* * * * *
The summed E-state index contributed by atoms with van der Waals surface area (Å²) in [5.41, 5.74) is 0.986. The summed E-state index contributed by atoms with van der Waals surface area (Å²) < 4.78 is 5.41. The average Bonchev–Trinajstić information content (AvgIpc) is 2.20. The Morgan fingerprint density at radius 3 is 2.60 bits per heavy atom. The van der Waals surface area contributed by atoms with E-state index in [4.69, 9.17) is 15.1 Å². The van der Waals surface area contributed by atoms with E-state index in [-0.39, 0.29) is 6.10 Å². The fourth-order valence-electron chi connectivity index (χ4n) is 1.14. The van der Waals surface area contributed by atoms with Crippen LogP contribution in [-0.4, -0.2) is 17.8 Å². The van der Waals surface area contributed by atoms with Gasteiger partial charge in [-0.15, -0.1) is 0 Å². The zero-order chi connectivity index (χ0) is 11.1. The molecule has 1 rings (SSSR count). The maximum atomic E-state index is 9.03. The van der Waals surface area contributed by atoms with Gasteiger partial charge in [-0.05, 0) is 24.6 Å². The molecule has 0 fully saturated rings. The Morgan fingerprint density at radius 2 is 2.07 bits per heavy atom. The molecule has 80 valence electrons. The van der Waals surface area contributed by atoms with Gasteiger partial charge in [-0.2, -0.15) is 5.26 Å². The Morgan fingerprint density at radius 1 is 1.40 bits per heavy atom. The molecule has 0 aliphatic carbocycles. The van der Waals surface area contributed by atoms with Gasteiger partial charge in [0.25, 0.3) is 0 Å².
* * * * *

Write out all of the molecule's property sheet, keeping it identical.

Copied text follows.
The summed E-state index contributed by atoms with van der Waals surface area (Å²) in [5.41, 5.74) is 0.986. The summed E-state index contributed by atoms with van der Waals surface area (Å²) < 4.78 is 5.41. The average Bonchev–Trinajstić information content (AvgIpc) is 2.20. The Morgan fingerprint density at radius 3 is 2.60 bits per heavy atom. The van der Waals surface area contributed by atoms with E-state index in [4.69, 9.17) is 15.1 Å². The van der Waals surface area contributed by atoms with E-state index in [-0.39, 0.29) is 6.10 Å². The fourth-order valence-electron chi connectivity index (χ4n) is 1.14. The van der Waals surface area contributed by atoms with Crippen LogP contribution in [-0.4, -0.2) is 17.8 Å². The van der Waals surface area contributed by atoms with Gasteiger partial charge in [-0.15, -0.1) is 0 Å². The zero-order chi connectivity index (χ0) is 11.1. The molecule has 1 rings (SSSR count). The maximum atomic E-state index is 9.03. The van der Waals surface area contributed by atoms with Gasteiger partial charge in [-0.05, 0) is 24.6 Å². The molecule has 0 fully saturated rings. The Morgan fingerprint density at radius 2 is 2.07 bits per heavy atom. The molecule has 80 valence electrons. The van der Waals surface area contributed by atoms with Gasteiger partial charge in [-0.2, -0.15) is 5.26 Å². The Morgan fingerprint density at radius 1 is 1.40 bits per heavy atom. The molecule has 0 aliphatic carbocycles. The van der Waals surface area contributed by atoms with Gasteiger partial charge in [0.25, 0.3) is 0 Å².